At this point we decided to try and not waste the day and headed toward Arezzo. The last time we went, although we had a good lunch, it had been raining so hard we were unable to see any of the town. This time we had this time good weather so we walked around and had great gelato. The town itself is charming and has a large main square surrounded by antique shops. On the first Sunday of every month there is a large antique fair in the streets. There is, of course, a large Gothic cathedral which we saw, and a very interesting 12th century church with a Romanesque facade complete with columns, each which has a different design. Mixed in with all the old beautiful architecture are walking streets for shopping and some nice restaurants. Some of the buildings are covered with beautiful frescos in decorative patterns. I think this would be a nice town to stay in while exploring the area.
In the evening we were just finishing dinner when we heard classical music and Italian being chanted over a loudspeaker coming from outside. We opened the door on the patio and walked over to the edge of the wall and looked down to the street below. There we saw over 100 people in a procession with lit candles, following a priest and a man carrying a large cross. We watched for a while as the procession moved slowly, stopping intermittently for the priest to say prayers. We could tell that they were headed back into the center of town and then to the 12th century church at the end of our street. So, we put our shoes on and went upstairs to watch it pass by.
As the procession reached the front of our building, it stopped again and a hymn was sung. Affected by the feeling of the group, we found ourselves moved along by the crowd toward the church. Once inside, we found the church candlelit and completely filled by the processioners. As we stood in the back, I found it fascinating to hear Mass in the church as it may have been hundreds of years ago, the bare stone walls eerily lit by the flickering candles. Soon, it was over and we were back in our cozy little cave.
Wine recommendation of the evening; Barone Ricasoli, Formulae 1996, Sangiovse de Toscana, aged in an oak barrel.
April 4, 1999 Easter Sunday in Florence
This morning we awoke early to absolutely perfect, beautiful, spring weather. We drove the hour into Florence, and arrived around 9:00 AM, surprised that we were able to find a parking space on the street. In fact, we were so surprised at the lack of people on the street where we parked that we wondered if we had arrived to late, or had been misinformed about the day.
We went to Florence on Easter Sunday to see the annual spectacle called Scoppio del Carro. We had read about an event that was held in the Piazza del Duomo which included fireworks supposedly set of by a clay dove that descends on a wire from inside the Duomo. Since there didn't seem to be anything planned in Poppi for that Sunday, we decided to go and brave the inevitable crowds. As we wound our way through the streets of Florence, we began to see more people, some headed toward the Duomo, some toward the many museums that were open specially on that day. We arrived at Piazza del Duomo before 9:30, and the first thing I noticed was that for once, the front of the Duomo was not encased in scaffolding! It had been beautifully cleaned and restored and looked better than on any of my three previous visits to Florence. The green, pink, and white marble was in all of its technicolor glory, gleaming in the Spring sunshine.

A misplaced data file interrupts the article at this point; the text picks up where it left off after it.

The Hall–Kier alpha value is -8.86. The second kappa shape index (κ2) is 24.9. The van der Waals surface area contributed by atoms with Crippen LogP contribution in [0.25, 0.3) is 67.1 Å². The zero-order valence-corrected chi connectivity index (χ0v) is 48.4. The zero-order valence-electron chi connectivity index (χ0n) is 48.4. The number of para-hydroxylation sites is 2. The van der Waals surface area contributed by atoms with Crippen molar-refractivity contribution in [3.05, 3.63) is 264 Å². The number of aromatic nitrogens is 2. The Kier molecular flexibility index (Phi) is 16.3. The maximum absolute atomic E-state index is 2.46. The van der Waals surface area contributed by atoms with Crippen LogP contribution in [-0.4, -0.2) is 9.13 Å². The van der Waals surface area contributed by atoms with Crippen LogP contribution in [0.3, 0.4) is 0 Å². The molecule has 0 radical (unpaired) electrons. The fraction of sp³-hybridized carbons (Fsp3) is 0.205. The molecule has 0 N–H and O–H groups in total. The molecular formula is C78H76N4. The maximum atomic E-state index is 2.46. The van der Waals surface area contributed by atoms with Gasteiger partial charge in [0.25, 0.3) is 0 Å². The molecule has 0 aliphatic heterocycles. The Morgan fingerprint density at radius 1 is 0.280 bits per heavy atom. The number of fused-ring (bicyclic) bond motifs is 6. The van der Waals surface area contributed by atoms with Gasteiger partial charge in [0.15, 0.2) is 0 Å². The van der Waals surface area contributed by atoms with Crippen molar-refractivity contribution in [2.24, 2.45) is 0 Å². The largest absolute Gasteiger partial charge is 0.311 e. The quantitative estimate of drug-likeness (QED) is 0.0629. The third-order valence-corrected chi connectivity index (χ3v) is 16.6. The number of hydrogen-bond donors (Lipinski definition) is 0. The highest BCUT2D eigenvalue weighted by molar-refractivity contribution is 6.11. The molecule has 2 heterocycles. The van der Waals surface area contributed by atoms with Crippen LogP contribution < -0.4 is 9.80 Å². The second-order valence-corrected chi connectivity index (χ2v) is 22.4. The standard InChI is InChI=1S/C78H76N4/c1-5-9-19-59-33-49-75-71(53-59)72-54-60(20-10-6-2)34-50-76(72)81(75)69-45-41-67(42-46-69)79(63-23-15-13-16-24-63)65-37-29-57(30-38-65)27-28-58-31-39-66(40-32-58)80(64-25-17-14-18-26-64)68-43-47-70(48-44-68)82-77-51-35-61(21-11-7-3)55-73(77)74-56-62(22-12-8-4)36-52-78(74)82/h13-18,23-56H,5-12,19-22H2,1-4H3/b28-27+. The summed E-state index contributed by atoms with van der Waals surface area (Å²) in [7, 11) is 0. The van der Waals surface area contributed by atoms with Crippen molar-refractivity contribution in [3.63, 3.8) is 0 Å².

At this point, we noted that the crowds weren't that thick yet, but we had no idea of what time the event would truly begin. David asked one of the impeccably dressed policemen, who were wearing much more fashionable uniforms than our own LAPD, and he told us we'd have to wait until almost 11 AM. We walked around the Piazza in search of a good place to stand and wait. First we attempted to stand in front of the Baptistery, but we were told to move as the police would not be allowing tourists to stand there so close to where the fireworks would be. Someone pointed out to us where the best vantage point would be, just to the left of the steps of the Duomo. We walked over there, but were already too late to be in the front row. Still, it was a good location and from that point we waited almost 1 1/2 hours for the event to begin. By 11 PM the crowd was 25 rows deep and had completely blocked the streets surrounding the Duomo.
Suddenly, from a distance we could hear the sound of drums and the crowd across the Piazza parted to allow the procession through. First came the musicians, then the flag bearers, then half a dozen women, all dressed in Renaissance costumes. Following them came a brigade of drummers and more flag bearers, this time throwing their flags, representing different areas of Tuscany, in the air in a complicated set of maneuvers. Then the firework loaded float was slowly wheeled into the center of the Piazza. For almost an hour, while workers in tool belts readied the float, the drummers and the flag throwers entertained the crowds. And in the midst of all this pageantry, there was a processions of clerics and choir from Cathedral to Baptistery and back again.